Articles by Jim Gainan

As published in the Billings Gazette

Cool crop plants are perfect for those who can't wait to dig!

The most asked question of garden center owners across the country this time of year is "When can I plant?" The standard answer for our area is, "The average last frost date for our area is May 15th."

But, let's get real. Most of us can't possibly wait that long. Once the time 'springs forward' and we have that little extra light in the evening - spring mode kicks takes over.

The trick is planting in the right order. The best thing to do this weekend is "prep work". Gardening is like painting your house. The end result has more to do with the preparation than it does with what color is used.

Start by:

• Cutting back the dead stems of perennials

• Removing debris and old leaves from beds

• Amend the soil by adding compost to garden areas

• Add thin layer of fresh bark over what was there last year just to freshen the look

• Get a really clean edge on all of your beds and install rubber, metal, or fiber edging

• Make sure all trimmers, mowers, shovels, and rakes are in working order - sharpened and tuned up for the year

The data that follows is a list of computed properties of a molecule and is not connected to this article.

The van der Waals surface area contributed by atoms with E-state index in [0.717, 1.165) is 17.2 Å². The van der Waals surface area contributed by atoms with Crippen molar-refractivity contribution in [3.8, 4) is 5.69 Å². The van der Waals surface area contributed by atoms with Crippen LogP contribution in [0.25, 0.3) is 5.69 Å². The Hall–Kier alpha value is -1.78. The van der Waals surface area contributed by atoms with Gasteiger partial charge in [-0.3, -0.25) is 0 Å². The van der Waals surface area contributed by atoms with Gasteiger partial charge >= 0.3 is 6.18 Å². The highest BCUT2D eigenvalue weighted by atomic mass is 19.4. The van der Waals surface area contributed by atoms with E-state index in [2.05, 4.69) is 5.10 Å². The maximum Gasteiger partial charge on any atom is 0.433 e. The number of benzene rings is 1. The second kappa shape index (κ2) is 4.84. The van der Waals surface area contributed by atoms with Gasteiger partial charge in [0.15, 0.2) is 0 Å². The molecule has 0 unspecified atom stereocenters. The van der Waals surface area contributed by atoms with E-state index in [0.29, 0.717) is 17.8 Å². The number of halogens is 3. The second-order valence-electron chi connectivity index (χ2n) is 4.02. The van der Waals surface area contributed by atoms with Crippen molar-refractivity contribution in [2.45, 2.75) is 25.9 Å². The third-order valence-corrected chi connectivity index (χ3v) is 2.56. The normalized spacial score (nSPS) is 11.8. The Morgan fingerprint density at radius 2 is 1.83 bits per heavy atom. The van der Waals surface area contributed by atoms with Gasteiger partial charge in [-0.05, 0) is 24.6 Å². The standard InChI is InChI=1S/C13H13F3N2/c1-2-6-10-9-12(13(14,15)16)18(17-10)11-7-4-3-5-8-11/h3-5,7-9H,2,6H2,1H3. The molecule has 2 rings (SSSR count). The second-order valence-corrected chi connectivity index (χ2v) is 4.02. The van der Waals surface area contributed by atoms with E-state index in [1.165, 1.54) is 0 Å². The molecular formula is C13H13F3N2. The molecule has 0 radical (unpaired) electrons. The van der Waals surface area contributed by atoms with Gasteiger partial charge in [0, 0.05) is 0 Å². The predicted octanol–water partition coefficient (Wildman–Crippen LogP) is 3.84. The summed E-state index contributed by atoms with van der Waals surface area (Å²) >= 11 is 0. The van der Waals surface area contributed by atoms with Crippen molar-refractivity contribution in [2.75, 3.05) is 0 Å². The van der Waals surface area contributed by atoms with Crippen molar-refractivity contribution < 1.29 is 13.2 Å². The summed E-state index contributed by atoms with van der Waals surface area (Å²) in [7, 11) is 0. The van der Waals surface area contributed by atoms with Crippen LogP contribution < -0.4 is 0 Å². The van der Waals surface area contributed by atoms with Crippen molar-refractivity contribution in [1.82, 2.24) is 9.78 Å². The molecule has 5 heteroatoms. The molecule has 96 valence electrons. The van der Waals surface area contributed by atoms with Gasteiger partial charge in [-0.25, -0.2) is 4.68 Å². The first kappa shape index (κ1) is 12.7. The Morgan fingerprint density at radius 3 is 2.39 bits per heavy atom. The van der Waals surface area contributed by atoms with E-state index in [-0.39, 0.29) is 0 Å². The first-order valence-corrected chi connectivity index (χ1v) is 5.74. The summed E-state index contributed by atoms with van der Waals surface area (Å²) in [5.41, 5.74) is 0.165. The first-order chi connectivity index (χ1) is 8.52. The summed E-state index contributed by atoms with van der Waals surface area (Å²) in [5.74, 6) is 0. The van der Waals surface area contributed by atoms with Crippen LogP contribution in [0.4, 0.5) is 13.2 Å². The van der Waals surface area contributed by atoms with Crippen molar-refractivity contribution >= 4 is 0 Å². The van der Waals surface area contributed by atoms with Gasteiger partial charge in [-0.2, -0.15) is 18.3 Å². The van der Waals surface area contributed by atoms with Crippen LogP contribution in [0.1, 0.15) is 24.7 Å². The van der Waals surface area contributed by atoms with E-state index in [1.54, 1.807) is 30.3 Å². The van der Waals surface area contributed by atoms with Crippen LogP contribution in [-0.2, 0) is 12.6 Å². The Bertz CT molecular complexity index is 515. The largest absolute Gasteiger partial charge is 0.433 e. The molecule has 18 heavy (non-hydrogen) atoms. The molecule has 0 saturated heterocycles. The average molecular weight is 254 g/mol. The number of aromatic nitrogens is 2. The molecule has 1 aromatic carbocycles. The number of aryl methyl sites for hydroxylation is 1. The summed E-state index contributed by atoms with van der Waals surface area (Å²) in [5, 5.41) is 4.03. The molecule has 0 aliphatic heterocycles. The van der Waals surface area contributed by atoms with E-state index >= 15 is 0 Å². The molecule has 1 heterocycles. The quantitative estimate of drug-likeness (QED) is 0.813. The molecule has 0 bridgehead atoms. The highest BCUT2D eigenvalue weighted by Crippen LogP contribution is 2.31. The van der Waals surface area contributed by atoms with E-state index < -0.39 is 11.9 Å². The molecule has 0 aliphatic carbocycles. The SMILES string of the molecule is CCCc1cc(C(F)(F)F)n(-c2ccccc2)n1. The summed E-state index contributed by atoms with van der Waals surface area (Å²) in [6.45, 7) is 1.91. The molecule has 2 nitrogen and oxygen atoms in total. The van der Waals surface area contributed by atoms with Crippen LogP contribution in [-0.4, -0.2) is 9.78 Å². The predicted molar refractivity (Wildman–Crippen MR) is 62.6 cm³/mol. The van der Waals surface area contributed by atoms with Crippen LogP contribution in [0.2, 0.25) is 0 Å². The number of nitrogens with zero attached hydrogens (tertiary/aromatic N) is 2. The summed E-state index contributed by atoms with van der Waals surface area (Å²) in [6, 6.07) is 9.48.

• Clean debris from rain gutters

• Edge lawn around sidewalks, flower beds and driveways

• Apply lawn spring weed control and fertilizer

Now I can see why planting a few geraniums is more fun. This is just a partial list of what could be done to make this year the best gardening year ever. If you get everything prepared for the year and you still have some energy left, plant some pansies. They should really be called 'toughies' because I've seen them survive after being covered under 6 inches of wet spring snow.

The pansy is perfect for all of us gardeners who are itching to get outside and plant something now. Don't let its delicate features and charming face fool you; pansies are tough little plants and can be planted early in the spring long before other flowers. They can tolerate low temperatures, but be prepared to cover them if temps fall below 20-25°F.

Being a cool crop, pansies prefer a partially-shaded area with cool, moist, well-drained soil. The more spent flowers you remove, the more flowers you will have.

In the yard, pansies work well in shady patio planters, window boxes, borders and beds. They have a light fragrance that is more apparent in the early morning and dusk when the air temperature cools. Yellow and blue varieties seem to be more aromatic than other varieties.

A container garden of pansies with some curly willow or cherry blossom branches at the front door is a great way to get your hands dirty and reward yourself for all of the 'prep' work you've done this week. This will be the perfect band-aid until we can get into some serious gardening!

Jim Gainan is VP/Shareholder of Gainan's Flower and Garden Center in Billings.

Questions or comments? Email Jim Gainan @